- Margaret Hoover: Sen. Rob Portman most recent GOP'er to support same-sex marriage
- She says conservative values, golden rule allow more in GOP to accept change
- She says more in GOP see marriage as stabilizing force, good for economy
- Hoover: To regain relevance with voters, the GOP must reject bigotry that holds it back
This is what party modernization looks like.
Last Friday, Sen. Rob Portman of Ohio announced he is now a supporter of the freedom to marry. What changed his thinking after voting against gay rights in the past? Finding out that his son -- a Yale sophomore -- was gay, and realizing that sexual orientation is not a choice but an innate quality.
"I have come to believe that if two people are prepared to make a lifetime commitment to love and care for each other in good times and in bad, the government shouldn't deny them the opportunity to get married," he said.
Portman's change of heart is significant because he is the highest-ranking elected Republican in America, who is currently in office, to endorse same-sex marriage. But he joins a growing number of Republicans who have already done just that.
Indeed, Portman is just the latest addition to an increasingly common occurrence in Republican politics at the county, city and state level.
To date 208 elected Republican state legislators have voted to legalize same-sex marriage in 13 states: Connecticut, Illinois, Maine, Massachusetts, Minnesota, Maryland, New Hampshire, New York, New Jersey, Rhode Island, Vermont, Washington and Wyoming. Only nine states and the District of Columbia allow same-sex marriage, but GOP elected officials have voted for marriage when it came up for vote in their legislative chambers in Illinois, Wyoming and Rhode Island, though the law hasn't yet passed in those states.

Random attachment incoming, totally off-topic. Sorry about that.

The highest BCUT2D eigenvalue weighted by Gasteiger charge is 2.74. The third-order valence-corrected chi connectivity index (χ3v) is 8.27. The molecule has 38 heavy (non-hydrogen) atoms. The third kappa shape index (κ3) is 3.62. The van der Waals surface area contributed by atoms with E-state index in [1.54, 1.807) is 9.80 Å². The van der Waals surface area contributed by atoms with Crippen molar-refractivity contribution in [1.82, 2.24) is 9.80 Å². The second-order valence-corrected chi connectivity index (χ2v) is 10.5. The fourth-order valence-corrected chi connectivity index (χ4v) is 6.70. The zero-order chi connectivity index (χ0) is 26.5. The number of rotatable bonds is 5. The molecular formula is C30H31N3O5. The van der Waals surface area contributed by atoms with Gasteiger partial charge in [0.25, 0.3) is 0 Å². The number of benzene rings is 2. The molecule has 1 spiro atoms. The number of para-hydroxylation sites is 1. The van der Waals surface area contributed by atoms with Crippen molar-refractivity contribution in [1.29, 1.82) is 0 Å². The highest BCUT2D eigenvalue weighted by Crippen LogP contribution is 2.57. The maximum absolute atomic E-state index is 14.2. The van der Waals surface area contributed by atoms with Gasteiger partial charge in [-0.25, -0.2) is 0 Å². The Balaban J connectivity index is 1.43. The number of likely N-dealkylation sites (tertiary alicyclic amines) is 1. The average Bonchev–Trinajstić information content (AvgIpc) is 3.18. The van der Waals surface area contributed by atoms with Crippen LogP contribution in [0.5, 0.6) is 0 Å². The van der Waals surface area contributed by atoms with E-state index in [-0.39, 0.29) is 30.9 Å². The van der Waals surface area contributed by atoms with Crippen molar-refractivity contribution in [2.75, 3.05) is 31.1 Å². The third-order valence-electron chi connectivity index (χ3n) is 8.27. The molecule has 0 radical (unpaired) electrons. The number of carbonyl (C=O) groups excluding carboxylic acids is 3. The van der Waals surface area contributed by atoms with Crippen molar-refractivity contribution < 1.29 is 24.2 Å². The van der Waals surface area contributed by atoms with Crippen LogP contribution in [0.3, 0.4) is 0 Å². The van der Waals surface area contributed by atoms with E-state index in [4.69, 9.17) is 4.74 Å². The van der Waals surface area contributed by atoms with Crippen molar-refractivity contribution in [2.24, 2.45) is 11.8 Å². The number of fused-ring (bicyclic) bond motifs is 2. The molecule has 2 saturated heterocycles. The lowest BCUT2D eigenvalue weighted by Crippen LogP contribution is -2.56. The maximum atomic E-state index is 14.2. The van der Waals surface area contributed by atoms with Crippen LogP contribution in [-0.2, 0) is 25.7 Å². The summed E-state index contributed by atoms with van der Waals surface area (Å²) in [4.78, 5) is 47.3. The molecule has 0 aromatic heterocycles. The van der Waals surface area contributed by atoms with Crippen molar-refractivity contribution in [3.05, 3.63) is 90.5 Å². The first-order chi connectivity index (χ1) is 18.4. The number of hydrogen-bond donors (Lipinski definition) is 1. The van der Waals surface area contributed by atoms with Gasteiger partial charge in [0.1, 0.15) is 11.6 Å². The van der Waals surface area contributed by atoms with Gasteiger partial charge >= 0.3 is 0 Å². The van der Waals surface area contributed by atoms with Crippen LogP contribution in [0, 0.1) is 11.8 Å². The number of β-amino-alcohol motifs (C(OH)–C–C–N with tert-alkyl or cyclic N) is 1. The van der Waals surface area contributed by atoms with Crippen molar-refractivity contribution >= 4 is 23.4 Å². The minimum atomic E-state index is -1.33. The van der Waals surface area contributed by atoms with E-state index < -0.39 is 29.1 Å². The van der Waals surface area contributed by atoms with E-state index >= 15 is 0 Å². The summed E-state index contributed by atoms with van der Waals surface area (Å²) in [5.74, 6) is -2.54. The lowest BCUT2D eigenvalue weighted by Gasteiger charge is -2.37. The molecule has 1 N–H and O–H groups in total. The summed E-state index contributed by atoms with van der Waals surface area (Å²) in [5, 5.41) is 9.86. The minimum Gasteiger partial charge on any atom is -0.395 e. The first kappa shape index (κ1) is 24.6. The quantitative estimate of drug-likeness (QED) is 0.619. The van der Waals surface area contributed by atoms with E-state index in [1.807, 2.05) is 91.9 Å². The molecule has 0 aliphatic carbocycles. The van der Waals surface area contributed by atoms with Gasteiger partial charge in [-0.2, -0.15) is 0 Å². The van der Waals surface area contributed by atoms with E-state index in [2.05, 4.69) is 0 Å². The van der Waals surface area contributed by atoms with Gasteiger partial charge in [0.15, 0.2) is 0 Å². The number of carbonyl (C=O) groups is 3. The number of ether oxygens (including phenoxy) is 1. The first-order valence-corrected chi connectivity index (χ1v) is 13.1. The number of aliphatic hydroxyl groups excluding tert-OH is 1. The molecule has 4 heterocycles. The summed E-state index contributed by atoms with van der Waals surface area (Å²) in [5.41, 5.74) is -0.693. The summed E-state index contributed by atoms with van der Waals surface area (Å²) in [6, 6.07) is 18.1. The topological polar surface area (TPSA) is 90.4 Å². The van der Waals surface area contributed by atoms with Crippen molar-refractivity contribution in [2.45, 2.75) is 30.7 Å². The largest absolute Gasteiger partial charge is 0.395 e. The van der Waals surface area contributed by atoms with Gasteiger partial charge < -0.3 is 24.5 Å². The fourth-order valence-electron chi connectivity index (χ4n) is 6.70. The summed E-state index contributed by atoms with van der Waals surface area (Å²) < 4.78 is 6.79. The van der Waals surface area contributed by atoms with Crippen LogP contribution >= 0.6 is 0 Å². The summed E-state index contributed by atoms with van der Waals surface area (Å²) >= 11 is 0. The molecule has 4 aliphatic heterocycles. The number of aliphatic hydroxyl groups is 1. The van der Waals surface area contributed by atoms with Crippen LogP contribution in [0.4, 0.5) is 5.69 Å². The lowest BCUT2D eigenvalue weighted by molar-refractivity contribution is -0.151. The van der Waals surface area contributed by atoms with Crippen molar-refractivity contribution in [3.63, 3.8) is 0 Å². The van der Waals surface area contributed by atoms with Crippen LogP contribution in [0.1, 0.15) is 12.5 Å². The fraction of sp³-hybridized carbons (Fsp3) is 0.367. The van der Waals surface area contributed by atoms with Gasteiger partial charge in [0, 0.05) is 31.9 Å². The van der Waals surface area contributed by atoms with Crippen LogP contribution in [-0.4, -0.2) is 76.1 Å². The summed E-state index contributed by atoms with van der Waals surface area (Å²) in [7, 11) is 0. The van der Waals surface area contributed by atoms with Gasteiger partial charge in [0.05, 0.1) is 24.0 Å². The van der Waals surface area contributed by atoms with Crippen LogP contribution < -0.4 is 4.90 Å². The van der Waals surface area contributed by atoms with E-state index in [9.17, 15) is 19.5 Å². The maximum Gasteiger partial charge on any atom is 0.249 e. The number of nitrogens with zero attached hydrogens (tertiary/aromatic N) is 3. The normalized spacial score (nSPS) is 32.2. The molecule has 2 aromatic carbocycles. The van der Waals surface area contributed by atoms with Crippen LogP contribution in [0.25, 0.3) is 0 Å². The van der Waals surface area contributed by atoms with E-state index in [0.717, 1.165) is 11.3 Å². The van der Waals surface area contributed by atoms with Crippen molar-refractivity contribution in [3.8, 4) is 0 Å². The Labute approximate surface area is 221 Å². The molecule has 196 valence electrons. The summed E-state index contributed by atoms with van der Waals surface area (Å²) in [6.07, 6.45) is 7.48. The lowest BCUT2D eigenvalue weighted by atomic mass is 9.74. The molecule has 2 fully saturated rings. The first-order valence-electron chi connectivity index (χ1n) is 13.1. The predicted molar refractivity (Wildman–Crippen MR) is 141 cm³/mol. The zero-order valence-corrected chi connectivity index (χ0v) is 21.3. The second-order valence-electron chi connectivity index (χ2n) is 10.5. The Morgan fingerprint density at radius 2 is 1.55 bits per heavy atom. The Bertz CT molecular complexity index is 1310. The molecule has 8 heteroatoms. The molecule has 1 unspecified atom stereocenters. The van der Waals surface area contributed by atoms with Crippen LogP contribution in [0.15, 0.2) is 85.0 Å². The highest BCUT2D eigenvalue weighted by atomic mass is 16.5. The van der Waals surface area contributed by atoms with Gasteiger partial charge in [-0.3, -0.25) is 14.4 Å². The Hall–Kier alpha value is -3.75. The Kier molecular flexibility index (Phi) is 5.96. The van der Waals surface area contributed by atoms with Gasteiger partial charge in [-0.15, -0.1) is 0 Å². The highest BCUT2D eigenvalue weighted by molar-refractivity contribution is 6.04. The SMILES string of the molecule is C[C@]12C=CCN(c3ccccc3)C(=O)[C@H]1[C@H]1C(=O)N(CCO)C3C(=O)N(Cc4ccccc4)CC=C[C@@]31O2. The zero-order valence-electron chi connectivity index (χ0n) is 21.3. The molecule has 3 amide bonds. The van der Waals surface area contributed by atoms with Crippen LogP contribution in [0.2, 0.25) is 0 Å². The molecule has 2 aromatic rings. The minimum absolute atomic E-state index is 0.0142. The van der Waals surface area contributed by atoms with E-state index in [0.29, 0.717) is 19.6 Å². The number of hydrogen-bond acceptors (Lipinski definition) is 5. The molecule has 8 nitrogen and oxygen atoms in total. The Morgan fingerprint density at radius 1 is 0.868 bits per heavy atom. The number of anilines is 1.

The conservative argument for marriage includes a recognition of the traditional value of marriage as a stabilizing force in society. Another, economic argument holds that married individuals tend to accumulate more wealth than single individuals (putting them at lesser risk of state dependency), not to mention that marriage produces more government revenue through taxation. California's ban on same-sex marriage cost San Francisco $37.2 million per year in receipts, according to Ted Egan, chief economist in the San Francisco Controller's Office.
The elected officials who support same-sex marriage are surfing a rapidly rising tide among Republican rank-and-file. A new ABC/Washington Post Poll shows that 52% of Republicans younger than 50 support same-sex marriage.
There are good reasons for this. Conservative faith traditions argue rightly for strict religious protections in the law so that churches, synagogues and mosques aren't forced to perform ceremonies inconsistent with their religious teachings. But Americans' diverse religious backgrounds have the Golden Rule in common, and conservatives in favor of civil marriage argue that it is consistent with faith traditions for Republican policies to treat others, including gays and lesbians, with the same level of respect and fairness under the law that we wish for ourselves.
Constitutional conservatives point to the role of the courts in protecting fundamental rights. They argue that marriage is such a right, enshrined in the constitution, and one that cannot be subject to the whims or tyranny of a majority of voters, even if they were to wish to limit the freedoms of gay and lesbians. More and more Republicans are recognizing and respecting the essential dignity of individuals who are gay and deserve the full rights of citizenship, just like their straight brothers and sisters.